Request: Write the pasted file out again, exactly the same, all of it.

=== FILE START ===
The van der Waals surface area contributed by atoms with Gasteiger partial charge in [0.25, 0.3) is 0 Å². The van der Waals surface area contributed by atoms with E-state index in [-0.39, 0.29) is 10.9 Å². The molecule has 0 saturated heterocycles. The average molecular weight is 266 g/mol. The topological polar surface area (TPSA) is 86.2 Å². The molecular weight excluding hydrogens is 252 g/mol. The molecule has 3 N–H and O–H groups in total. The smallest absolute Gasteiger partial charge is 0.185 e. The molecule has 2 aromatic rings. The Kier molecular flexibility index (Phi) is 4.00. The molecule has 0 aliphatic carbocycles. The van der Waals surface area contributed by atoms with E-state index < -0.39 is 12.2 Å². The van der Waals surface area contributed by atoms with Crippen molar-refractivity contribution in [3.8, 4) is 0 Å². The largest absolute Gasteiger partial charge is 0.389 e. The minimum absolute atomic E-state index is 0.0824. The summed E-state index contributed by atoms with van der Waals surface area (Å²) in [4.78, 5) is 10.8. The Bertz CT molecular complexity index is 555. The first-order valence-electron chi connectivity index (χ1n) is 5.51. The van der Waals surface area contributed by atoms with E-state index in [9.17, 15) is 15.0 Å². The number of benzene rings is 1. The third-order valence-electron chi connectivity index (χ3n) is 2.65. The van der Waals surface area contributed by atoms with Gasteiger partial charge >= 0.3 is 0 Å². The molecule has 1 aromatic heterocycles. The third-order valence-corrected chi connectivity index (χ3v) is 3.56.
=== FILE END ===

The van der Waals surface area contributed by atoms with Gasteiger partial charge in [0.25, 0.3) is 0 Å². The van der Waals surface area contributed by atoms with E-state index in [-0.39, 0.29) is 10.9 Å². The molecule has 0 saturated heterocycles. The average molecular weight is 266 g/mol. The topological polar surface area (TPSA) is 86.2 Å². The molecular weight excluding hydrogens is 252 g/mol. The molecule has 3 N–H and O–H groups in total. The smallest absolute Gasteiger partial charge is 0.185 e. The molecule has 2 aromatic rings. The Kier molecular flexibility index (Phi) is 4.00. The molecule has 0 aliphatic carbocycles. The van der Waals surface area contributed by atoms with E-state index < -0.39 is 12.2 Å². The van der Waals surface area contributed by atoms with Crippen molar-refractivity contribution in [3.8, 4) is 0 Å². The largest absolute Gasteiger partial charge is 0.389 e. The minimum absolute atomic E-state index is 0.0824. The summed E-state index contributed by atoms with van der Waals surface area (Å²) in [4.78, 5) is 10.8. The Bertz CT molecular complexity index is 555. The first-order valence-electron chi connectivity index (χ1n) is 5.51. The van der Waals surface area contributed by atoms with E-state index in [9.17, 15) is 15.0 Å². The number of benzene rings is 1. The third-order valence-electron chi connectivity index (χ3n) is 2.65. The van der Waals surface area contributed by atoms with Gasteiger partial charge >= 0.3 is 0 Å². The molecule has 1 aromatic heterocycles. The third-order valence-corrected chi connectivity index (χ3v) is 3.56.